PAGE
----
Read the Passage: Joshua 5:13-6:27
Divine Commander (5:13–15)
Joshua 2–5 covers some important events in the history of Israel. Joshua 2, which likely occurred chronologically before the events in Joshua 1, introduces Rahab into the story of Israel. She also appears in today’s passage, and would later fill an important role in the lineage of Jesus (cf. Matt. 1:5). Joshua 3–4 covers the crossing of the Jordan River, which entailed the Lord miraculously stopping the flow of the river, as well as God’s command for the Israelites to set up memorial stones, from the midst of the Jordan River, to testify of the people’s miraculous entrance into the Promised Land. Joshua 5 gives details about the circumcision of the Israelites upon entering the land. This event was a reminder both that the generation whom had left Egypt had died out and of the continued importance of the external ritual of circumcision that was first given by God to Abraham in Genesis 17.
Josh. 5:13–14 details Joshua’s interaction with One who identified Himself as the “commander of the army of the Lord” (Josh. 5:14). Note the parallels between this passage and Jacob’s interaction with a heavenly Being upon entering the Promised Land many centuries earlier (cf. Gen. 32:22–32). Such passages testify to the truthfulness of God’s placing an angel and flaming sword, after the fall of mankind, at the Garden of Eden (cf. Gen. 3:24). The Promised Land is a picture of the Garden of Eden. Upon meeting this heavenly Being, Joshua inquired about the Man’s allegiance. After hearing that this One was commander of God’s army, Joshua worshiped Him. The heavenly Being’s willingness to receive worship testifies to the identity of the Man being Christ Himself. In a similar manner to what He had told Moses at the burning bush (cf. Exod. 3:5), this Man instructed Joshua to remove his sandals, for the place was holy.
Jericho Captured (6:1–21)
The so-called battle of Jericho, which wasn’t much of a battle at all, is detailed in Josh. 6:1–21. Jericho was set on a hill and had a double ring of walls, the first of which was twelve feet thick and the second of which was six feet thick. Houses were built on or into the walls of the city (cf. Josh. 2:15). While the inhabitants of Jericho knew of God and about His mighty acts, they likely felt secure in their fortress of a city (cf. Josh. 2:10–11). The plan of attack disclosed by God was for a parade of Israelites to march around the city. This entourage would be led by soldiers, who would be followed by trumpet-bearing priests, the ark of the God, and more soldiers. This group was to parade around the city once for six days, with trumpets blasting. On the seventh day they were to march around the city seven times and then, at Joshua’s command, they were to shout and watch the walls of Jericho fall down flat.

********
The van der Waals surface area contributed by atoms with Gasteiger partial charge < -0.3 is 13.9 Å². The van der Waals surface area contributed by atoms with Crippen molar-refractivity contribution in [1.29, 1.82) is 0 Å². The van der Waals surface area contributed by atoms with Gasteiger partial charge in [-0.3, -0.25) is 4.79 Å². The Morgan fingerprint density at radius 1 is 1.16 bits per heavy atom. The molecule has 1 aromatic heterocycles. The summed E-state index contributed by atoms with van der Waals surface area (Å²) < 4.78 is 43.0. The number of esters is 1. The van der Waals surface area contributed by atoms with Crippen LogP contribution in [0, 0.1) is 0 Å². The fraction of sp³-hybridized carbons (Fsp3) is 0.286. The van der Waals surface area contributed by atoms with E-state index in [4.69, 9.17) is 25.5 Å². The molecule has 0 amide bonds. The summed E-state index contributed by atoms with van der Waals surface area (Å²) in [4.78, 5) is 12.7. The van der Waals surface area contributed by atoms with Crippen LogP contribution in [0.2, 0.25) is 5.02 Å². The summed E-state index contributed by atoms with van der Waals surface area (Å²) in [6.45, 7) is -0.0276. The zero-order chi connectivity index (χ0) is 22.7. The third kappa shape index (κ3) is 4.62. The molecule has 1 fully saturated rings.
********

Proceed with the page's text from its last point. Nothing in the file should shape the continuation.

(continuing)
Rahab Spared (6:22–27)
Earlier, in Joshua 2, the Hebrew spies promised to spare Rahab’s life during the attack, since she had spared their lives from the city authorities. Joshua had been apprised of this promise (cf. Josh. 2:23) and, consequently, instructed the people at Josh. 6:17, saying, “Rahab the harlot shall live, she and all who are with her in the house, because she hid the messengers that we sent.” Here in Josh. 6:22–27 Joshua instructed the two spies that they were to go to Rahab’s house at the time of the battle and to bring her and her family to safety. At Josh. 6:23–24 we learn that Rahab’s parents, brothers, and possessions were rescued from the battle, but the rest of the city was subsequently destroyed with fire. Note that the red cord Rahab had been instructed to tie to her window (cf. Josh. 2:18) was likely symbolic of the blood of Christ, the true Passover Lamb (cf. Exod. 12:7).
After capturing and destroying Jericho, Josh. 6:26 records Joshua’s curious charge, “Cursed be the man before the Lord who rises up and builds this city Jericho; he shall lay its foundation with his firstborn, and with his youngest he shall set up its gates.” This statement and the act of destroying Jericho may seem counter-intuitive, for Jericho was a well built, strategic city, and the Israelites were strangers in the land. Yet, these events serve to emphasize the fact that these events, while historically authentic, were an object-lesson that depicted greater spiritual truths. The destruction of Jericho depicted God’s judgment upon sin, which is total, complete, and irreversible. Those who do not learn from the example of the judgment of sin, and continue to sin themselves, will ultimately perish. Note that over 500 years later, a man named Hiel would fulfill Joshua’s prophetic warning as is recorded at 1 Kings 16:34.
- Why do you think God chose to give Israel victory over the city of Jericho in such a unique manner? How could this victory benefit Israel in future times of trouble?
- What is the significance of Joshua encountering the heavenly Being at Josh. 5:13–15? How would this event have impacted Joshua’s future ministry?
- Is there any significance to God having the people march around the city seven times? How would this have affected the inhabitants of Jericho?
- What can we learn about God’s grace and mercy from the example of God’s redeeming of Rahab (cf. Heb. 11:30–31; Jas. 2:25)? Why did only Rahab repent?
- Why did Joshua give a warning about rebuilding Jericho at Josh. 6:26? Wouldn’t inhabiting the city have been more practical for the Israelites?